I was lucky enough to snag one of these RL Steiff bears; in jeans, a chambray shirt and a hand-knit American flag sweater…..
He’s number 2868, out of 5000.
Here’s a shot of that Steiff ear tag.
Just one bear so far,
Pretty sure that’s enough.
But ya never know…….
Say you’re sitting around with about 600 American flag toothpicks in your possession.
Just using this as an example, mind you. I mean, who just happens to have several hundred American flag toothpicks on hand?
(pause, followed by uncomfortable forced little laugh)………guilty.
Why did I let that happen? Was I really going to make that many cupcakes?
I found them for 30 cents a box a few years ago……and pounced without really thinking it through.
And now, after several cupcake-less July 4ths, I think I’ll use them to make a wreath.
On the off-chance that one of y’all isn’t quite the hoarder that I am, and wants to copy this project…..I found the same toothpicks for sale on Amazon.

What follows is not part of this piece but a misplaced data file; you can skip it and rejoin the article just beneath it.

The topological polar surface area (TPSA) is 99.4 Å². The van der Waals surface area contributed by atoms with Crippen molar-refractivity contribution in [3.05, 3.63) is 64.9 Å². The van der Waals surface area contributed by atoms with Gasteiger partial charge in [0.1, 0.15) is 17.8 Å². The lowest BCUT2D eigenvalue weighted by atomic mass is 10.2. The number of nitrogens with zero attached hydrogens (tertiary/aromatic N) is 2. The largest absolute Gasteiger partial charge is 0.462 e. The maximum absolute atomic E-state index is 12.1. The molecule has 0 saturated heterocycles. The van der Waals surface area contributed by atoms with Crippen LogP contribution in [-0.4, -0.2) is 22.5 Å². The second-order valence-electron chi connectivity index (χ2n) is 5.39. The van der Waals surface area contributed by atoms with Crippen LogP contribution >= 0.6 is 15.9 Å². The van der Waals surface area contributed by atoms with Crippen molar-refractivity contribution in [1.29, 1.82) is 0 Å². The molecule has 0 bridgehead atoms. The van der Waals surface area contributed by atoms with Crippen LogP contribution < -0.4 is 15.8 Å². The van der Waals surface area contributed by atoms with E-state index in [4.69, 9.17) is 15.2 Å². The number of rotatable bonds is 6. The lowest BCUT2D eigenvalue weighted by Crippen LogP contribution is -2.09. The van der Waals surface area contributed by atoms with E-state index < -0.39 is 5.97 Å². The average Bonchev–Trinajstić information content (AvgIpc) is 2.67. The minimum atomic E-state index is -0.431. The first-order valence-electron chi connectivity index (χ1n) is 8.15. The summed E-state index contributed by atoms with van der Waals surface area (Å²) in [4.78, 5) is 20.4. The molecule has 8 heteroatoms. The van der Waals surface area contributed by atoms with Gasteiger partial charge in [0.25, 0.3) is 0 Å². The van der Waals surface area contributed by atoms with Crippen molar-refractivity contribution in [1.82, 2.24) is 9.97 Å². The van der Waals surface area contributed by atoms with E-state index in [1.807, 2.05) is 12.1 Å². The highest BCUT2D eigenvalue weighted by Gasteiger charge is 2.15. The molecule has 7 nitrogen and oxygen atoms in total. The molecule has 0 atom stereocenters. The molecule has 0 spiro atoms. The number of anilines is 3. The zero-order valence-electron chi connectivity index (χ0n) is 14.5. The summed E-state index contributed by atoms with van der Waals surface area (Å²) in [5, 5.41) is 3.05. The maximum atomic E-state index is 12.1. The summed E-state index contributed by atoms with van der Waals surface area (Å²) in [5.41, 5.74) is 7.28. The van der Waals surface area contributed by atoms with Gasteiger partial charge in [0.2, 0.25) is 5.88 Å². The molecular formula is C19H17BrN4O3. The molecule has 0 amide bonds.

But they are slightly more than the 30 cents a box that I paid. (During the Bush administration)
I also have this 18 inch white styrofoam wreath form. Pretty sure that I got it at Hobby Lobby.
Same one I used for the Peppermint Candy Wreath back in December. (not the EXACT same wreath………but you get the idea)
I used a little wire to make a hanging loop on the back of the wreath form……….like so.
Then I flipped the wreath over, so the hang loop is on the back……..sheeesh,
and go to town sticking in the flag picks.
I tried to get them as close together as possible, and at a slight angle.
After I covered the entire wreath, I went back over my work and added a flag everywhere there was a hole.
Nice and full.
After all, I have several hundred of those little picks. Might as well use all of them.
So to refresh:
600 American flag toothpicks + 18 inch foam wreath + a couple hours =
Happy America, Everybody!
Ohhh yes, you can.
Sharpen scissors with sand paper, I mean.
All’s ya need are dull scissors (Something we in the Cavender house are never in short supply of. Maybe we should stop using them for cutting wire) and sandpaper. I used 220 grit.
Fold the sandpaper in half (rough side out) and cut away several times, making long straight cuts.
Your scissors will be ready to handle anything…….
Except wire, stop cutting wire with scissors.